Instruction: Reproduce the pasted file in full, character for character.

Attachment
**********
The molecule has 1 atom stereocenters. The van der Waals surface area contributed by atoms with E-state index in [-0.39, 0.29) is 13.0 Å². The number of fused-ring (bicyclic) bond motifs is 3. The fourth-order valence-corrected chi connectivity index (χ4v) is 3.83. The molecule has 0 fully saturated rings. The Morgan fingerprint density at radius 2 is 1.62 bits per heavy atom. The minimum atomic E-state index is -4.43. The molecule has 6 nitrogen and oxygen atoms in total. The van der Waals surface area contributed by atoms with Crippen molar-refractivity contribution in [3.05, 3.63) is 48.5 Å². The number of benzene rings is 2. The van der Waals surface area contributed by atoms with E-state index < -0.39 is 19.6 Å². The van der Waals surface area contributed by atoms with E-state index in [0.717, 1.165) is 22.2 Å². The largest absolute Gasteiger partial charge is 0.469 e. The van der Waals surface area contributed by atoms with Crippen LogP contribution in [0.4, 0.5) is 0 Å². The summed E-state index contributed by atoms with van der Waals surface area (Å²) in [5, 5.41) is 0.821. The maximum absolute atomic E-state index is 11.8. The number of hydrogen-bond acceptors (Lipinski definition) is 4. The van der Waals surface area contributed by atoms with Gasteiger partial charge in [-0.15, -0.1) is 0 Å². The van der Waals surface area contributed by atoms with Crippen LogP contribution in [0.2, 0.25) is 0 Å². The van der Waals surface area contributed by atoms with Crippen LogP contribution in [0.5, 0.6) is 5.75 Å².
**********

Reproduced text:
The molecule has 1 atom stereocenters. The van der Waals surface area contributed by atoms with E-state index in [-0.39, 0.29) is 13.0 Å². The number of fused-ring (bicyclic) bond motifs is 3. The fourth-order valence-corrected chi connectivity index (χ4v) is 3.83. The molecule has 0 fully saturated rings. The Morgan fingerprint density at radius 2 is 1.62 bits per heavy atom. The minimum atomic E-state index is -4.43. The molecule has 6 nitrogen and oxygen atoms in total. The van der Waals surface area contributed by atoms with Crippen molar-refractivity contribution in [3.05, 3.63) is 48.5 Å². The number of benzene rings is 2. The van der Waals surface area contributed by atoms with E-state index < -0.39 is 19.6 Å². The van der Waals surface area contributed by atoms with E-state index in [0.717, 1.165) is 22.2 Å². The largest absolute Gasteiger partial charge is 0.469 e. The van der Waals surface area contributed by atoms with Crippen LogP contribution in [0.4, 0.5) is 0 Å². The summed E-state index contributed by atoms with van der Waals surface area (Å²) in [5, 5.41) is 0.821. The maximum absolute atomic E-state index is 11.8. The number of hydrogen-bond acceptors (Lipinski definition) is 4. The van der Waals surface area contributed by atoms with Gasteiger partial charge in [-0.15, -0.1) is 0 Å². The van der Waals surface area contributed by atoms with Crippen LogP contribution in [0.2, 0.25) is 0 Å². The van der Waals surface area contributed by atoms with Crippen LogP contribution in [0.5, 0.6) is 5.75 Å².